This summer, Emily Yinger ’19 has watched history in the making and helped report it to the world.
As an intern for two television stations in Pennsylvania, she has worked alongside news reporters covering breaking news, crime, politics, and more.
WGAL, an NBC affiliate, assigned her to work with a team that covered the Bill Cosby trial in Norristown, Pennsylvania. Taking part in reporting on the trial was like a dream come true for someone majoring in communication studies with a convergent journalism emphasis. “This was by far one of the greatest experiences of my life as a young reporter,” Emily said. “The news scene was very different from anything I’ve ever seen before. All of the national stations were present along with local news stations, radio stations, and newspaper journalists. You don’t see that kind of coverage when you’re working on a local story.”
Emily was in the courtroom when the jury announced that it could not reach a verdict. She helped the news crew that was one of the first to transmit the news. “I essentially was part of history,” she said. ”I remember the rush of photographers running from the front to the side of the courthouse to get every possible second of footage they could capture of Cosby and his defense team. … After the result was called, there was a press conference with the prosecution team and I had the chance to sit with other media members during that session. Being able to get that insider information was incredible, because I knew everyday people in the public were not able to access that conference.”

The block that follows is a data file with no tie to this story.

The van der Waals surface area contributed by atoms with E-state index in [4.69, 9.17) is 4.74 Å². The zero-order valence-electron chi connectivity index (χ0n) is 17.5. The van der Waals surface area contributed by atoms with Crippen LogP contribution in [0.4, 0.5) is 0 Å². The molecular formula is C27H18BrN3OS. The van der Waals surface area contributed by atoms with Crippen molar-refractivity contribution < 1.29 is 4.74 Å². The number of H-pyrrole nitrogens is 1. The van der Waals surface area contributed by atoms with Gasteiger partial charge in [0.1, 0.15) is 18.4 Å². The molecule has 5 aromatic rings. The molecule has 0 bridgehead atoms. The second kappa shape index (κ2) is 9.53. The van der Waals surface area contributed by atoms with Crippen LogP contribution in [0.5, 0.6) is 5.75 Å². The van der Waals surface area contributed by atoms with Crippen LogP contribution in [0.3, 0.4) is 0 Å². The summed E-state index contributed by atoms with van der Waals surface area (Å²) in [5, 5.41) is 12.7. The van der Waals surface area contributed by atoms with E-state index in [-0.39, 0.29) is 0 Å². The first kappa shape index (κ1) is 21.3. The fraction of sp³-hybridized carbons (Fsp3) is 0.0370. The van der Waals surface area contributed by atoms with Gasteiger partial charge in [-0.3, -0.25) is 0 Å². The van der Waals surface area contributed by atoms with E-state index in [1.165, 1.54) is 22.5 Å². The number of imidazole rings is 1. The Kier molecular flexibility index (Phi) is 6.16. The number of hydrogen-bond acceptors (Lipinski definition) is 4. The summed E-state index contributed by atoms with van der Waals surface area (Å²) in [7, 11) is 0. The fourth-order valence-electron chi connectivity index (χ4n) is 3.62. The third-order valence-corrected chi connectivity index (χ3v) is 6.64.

She also has an internship with ABC27, another station that covers the mid-state Pennsylvania area. This weekend, she was on the scene at a house that had exploded due to a gas leak. Emily helped pass crucial details to the news team in time for the 6 p.m. news cast.
Emily also has helped cover an interview with NFL head coach Bruce Arians, who was visiting his home town of York, Pennsylvania; the Harrisburg mayoral race; and the Budweiser Clydesdale horses’ visit to York City. “Key stories I loved working on were breaking news and crime stories because they were the most thrilling,” she said. Her summer work has allowed her to work with seasoned reporters, assist with news gathering, and practice skills such as editing and camerawork. She also has recorded news standups, her personal version of a story, as practice for being on camera.
Internships like these help students master the skills that they learn about in the classroom and which they will need when they start careers. More than half of Lynchburg graduates complete internships and other programs that give them experience working in the field, which helps them make career choices and make them more marketable. Emily had another journalism internship last summer at the York Dispatch, where she had several stories published.
She said that Professor Bill Noel’s classes helped prepare her to excel in the work at her internships this summer. “His Intro to Media Tech and Stage and Studio classes gave me a glimpse at editing and filming techniques that are used in the news industry,” she said.